Important notes on what readers do not want to see in a story

As most of you know, I am a reader and a reviewer.  Since gaining access to Kindle last year, I have read a ton of Indie books.  Some have been great, others needed serious work.  When authors put their stories out there, it should be their absolute best.  In cases where this doesn’t happen, it gives all Indies a bad name.  Some readers have gotten so frustrated by poorly written books that they refuse to read any more that don’t come from the big publishers.  That means they hurt others sales as well.

Today I’m going to list a few things I see when reading that can make or break a book for me.  These are generic and may or may not apply to you.  Just trying to get my thoughts out there.    I will be welcoming input from others on this subject as well.  Here are some of the big things that I notice:

1) A weak beginning– What do I mean by this?  Well, if the start of your story doesn’t jump out and impress readers, they are less likely to continue (particularly if they only downloaded the sample).  It is very important that a book starts off well.  I have seen some authors that really know how to grab your attention and not let go.  Make it a point to do the same in your own stories.  Also, the first part of your book should have no spelling errors/typos or the reader may not even give it a chance.

2) Poor editing/proofreading– Lets face it, at least half the indie books I see do not have this.  Sometimes, the story is so good, I don’t actually care, but that isn’t often.  You have got to clean up as many errors, grammar mistakes, etc as possible before publishing.  An author, by themselves, cannot do this.  It is completely understandable that paying a professional can be too expensive, but there are ways around this.  If you have family or friends who can proofread well, use them.  A minimum of three people should see your book and offer corrections before it is ever published.  Make sure at least one of them has some kind of experience doing this.  Tell them to be as honest as possible.  You need to have thick skin.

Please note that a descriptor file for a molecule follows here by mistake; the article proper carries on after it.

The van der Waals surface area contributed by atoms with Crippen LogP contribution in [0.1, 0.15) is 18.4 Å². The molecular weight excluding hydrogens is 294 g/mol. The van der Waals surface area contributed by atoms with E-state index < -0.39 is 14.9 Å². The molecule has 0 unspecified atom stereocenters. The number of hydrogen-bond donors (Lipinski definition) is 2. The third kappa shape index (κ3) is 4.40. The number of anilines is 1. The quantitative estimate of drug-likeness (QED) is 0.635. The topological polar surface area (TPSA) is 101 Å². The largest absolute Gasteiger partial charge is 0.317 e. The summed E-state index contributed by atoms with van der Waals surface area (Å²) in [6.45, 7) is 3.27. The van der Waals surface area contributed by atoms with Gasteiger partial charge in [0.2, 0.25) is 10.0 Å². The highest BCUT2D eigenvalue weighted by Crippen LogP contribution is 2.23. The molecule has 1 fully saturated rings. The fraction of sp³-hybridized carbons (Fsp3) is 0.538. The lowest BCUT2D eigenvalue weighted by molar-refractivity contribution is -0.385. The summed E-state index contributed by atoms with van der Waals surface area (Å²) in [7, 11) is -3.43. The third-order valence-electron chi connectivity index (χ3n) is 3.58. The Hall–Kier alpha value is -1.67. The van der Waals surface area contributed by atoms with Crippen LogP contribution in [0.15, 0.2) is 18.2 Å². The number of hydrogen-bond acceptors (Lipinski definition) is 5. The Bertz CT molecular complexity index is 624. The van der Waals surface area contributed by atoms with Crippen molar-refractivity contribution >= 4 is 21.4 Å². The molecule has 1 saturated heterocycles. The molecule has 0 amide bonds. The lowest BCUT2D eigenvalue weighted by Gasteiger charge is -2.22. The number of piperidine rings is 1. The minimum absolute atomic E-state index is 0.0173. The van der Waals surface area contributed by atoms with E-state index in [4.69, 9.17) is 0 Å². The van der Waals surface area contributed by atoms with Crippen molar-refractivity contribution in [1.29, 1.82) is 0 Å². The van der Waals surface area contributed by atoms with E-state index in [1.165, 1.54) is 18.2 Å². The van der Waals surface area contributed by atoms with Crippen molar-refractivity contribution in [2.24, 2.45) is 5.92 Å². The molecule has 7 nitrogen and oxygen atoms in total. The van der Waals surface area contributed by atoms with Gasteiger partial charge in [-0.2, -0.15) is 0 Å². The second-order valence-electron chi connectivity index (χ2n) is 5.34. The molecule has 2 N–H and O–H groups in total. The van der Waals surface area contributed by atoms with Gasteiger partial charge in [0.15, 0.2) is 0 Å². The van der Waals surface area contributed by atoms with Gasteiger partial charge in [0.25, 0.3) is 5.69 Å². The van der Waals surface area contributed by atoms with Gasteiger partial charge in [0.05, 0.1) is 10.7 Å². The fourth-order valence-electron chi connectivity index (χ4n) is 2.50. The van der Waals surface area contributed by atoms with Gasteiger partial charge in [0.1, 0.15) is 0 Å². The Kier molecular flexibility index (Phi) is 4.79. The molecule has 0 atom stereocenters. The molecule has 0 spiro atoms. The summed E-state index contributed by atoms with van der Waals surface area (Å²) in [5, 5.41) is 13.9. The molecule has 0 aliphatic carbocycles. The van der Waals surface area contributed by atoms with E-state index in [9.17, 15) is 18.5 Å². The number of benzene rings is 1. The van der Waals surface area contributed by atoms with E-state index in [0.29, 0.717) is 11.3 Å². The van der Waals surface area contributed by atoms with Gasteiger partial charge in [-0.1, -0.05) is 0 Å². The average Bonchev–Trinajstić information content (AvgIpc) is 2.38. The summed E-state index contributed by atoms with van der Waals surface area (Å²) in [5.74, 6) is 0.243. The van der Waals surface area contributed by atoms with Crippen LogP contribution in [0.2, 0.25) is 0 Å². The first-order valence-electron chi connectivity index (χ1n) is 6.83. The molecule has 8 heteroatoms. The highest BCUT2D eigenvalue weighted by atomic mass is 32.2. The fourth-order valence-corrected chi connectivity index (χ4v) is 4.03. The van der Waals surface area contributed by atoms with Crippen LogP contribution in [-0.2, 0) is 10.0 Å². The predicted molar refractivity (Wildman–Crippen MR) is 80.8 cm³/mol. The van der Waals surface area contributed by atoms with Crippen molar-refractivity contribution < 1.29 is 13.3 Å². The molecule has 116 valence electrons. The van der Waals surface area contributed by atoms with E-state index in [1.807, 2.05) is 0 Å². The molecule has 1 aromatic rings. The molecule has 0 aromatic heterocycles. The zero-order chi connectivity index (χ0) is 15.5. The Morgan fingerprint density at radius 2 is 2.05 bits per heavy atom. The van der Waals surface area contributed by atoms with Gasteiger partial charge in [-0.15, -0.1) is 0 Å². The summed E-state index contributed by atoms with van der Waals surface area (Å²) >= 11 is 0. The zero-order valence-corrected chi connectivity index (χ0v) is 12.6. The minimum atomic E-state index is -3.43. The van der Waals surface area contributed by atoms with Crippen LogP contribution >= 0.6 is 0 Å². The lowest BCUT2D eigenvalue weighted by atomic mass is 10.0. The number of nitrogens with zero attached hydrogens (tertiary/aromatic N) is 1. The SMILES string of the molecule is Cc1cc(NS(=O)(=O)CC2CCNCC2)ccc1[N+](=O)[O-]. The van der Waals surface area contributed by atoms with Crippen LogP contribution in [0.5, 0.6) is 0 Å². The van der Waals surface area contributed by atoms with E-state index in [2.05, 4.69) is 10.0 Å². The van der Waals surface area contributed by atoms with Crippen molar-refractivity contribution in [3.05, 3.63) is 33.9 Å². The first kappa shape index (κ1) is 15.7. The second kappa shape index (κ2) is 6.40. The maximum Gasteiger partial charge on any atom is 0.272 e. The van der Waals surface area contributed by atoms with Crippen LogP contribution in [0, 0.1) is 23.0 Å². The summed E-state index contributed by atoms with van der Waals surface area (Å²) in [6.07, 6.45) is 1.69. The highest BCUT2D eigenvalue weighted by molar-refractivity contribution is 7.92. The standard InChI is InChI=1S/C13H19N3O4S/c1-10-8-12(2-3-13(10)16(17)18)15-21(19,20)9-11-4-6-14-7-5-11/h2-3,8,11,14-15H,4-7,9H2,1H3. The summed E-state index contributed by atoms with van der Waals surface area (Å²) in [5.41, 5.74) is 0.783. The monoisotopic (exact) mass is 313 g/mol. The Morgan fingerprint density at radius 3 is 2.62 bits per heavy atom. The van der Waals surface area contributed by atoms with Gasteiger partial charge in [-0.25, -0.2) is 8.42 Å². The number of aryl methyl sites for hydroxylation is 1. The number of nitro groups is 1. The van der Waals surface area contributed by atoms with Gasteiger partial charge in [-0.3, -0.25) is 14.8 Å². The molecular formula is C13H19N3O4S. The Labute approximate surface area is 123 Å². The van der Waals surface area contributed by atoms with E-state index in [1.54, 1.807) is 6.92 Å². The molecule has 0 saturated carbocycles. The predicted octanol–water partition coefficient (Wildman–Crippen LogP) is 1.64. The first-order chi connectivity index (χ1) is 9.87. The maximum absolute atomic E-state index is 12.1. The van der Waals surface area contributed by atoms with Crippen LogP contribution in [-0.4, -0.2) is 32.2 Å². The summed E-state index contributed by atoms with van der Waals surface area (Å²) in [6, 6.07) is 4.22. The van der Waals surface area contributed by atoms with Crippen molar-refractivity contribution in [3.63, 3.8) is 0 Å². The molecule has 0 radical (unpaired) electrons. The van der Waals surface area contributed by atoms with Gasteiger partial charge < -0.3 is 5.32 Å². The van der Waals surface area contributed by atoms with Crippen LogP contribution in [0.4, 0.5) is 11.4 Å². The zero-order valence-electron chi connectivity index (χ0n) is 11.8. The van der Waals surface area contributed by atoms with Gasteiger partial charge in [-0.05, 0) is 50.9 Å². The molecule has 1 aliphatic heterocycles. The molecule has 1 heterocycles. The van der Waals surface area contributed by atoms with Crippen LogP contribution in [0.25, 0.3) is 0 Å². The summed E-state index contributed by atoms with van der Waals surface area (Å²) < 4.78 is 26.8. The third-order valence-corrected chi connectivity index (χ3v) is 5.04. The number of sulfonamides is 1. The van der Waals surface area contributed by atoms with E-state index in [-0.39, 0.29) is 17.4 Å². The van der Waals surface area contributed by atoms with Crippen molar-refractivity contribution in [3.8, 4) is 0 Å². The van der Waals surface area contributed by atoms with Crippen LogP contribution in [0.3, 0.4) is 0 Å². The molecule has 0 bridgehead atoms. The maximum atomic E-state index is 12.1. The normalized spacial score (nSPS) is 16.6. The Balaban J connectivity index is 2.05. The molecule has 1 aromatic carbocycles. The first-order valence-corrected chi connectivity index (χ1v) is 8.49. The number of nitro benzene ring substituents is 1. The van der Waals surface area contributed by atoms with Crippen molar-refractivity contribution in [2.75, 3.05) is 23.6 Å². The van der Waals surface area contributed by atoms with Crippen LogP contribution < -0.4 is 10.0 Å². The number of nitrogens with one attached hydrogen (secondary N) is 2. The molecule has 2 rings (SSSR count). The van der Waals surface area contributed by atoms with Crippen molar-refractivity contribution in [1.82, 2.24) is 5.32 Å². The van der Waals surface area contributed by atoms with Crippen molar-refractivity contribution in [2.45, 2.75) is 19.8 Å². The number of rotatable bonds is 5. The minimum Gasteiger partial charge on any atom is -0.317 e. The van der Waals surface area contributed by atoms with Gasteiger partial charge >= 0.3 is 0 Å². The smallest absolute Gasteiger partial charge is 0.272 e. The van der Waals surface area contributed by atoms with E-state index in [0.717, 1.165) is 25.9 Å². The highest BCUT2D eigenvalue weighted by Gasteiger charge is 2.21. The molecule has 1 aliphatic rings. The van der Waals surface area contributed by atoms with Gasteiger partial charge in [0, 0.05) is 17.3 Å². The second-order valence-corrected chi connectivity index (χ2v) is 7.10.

Now, not everyone has family/friends that can proofread.  There are alternatives.  Search online for critique partner sites.  There are many out there to choose from.  You can usually find someone under the same genre as yourself and critique each other’s work.  It is totally free and can be very helpful in getting the feedback you need from someone who is not biased and doesn’t know you.  There are also people running around this blog that may be willing to help as well.  Some might do it for free and others for a reasonable fee.  I invite them to post here if they would be willing to help authors with their work.

The following are some of the biggest problems I find in Indie books that could have easily been fixed with a good editor/proofreader:

  • Repetitive words– You cannot keep using the same word (particularly nouns and adjectives) more than once or twice a paragraph or it drives the reader crazy!  I will stop reading your book if you do this.  Sorry, it is a pet peeve of mine.
  • Glaring typos/spelling errors– It happens to the best of us, including myself, but others can help you find them.
  • Bad punctuation– Need I say more!
  • Reading level– Make sure you are writing to the targeted audience’s level.  If you want smart, educated adults reading your novel, write it in a way that engages them.  This means using higher level vocabulary.  Most people will tell you they love having to look up the occasional word and learning new ones.  Just make sure you use them properly.  Having others read your book before publishing can help tell you if the level is where you want it.

3) Slow Pacing– Try not to let the story slow down too much.  One example of this is when you spend too much time explaining, rather than showing.  Of course we want to know what the characters are thinking, just don’t spend pages and pages with them only thinking.  Action is important.

There are exceptions to this if the story is based upon one characters experiences with few secondary characters to interact.  You can still keep the reader engaged, though, even under these circumstances.  Just try to keep things moving.  Read each scene and ask yourself “Do my readers really need to know these things to understand the story?’.  If not, cut it out!  Sometimes you feel like a scene needs to be in there when you first write out the book.  That is fine.  Write in everything you want to get on paper (or the word processor).  Just be willing to get rid of the unimportant stuff when it comes time to edit.  I know it is hard to remove parts of your beautiful writing, but it is something that must be done.

4) Bogging down the story with too many details– People rarely want to spend a lot of time reading descriptions.  Yes, you absolutely need to give those, but don’t spend all your time doing it.  Keep it simple or sneak the details in.  Rather than saying “He was a short, stocky man with black hair and a mustache”,  try something such as “The man rubbed at his mustache while thinking of how to respond to the question” or “The woman’s blond hair fell over her face, hiding her teary blue eyes”.  Now you just gave away details while keeping the story going.  Just insert these sneaky details throughout and eventually an entire picture of the person is created, without slowing things down.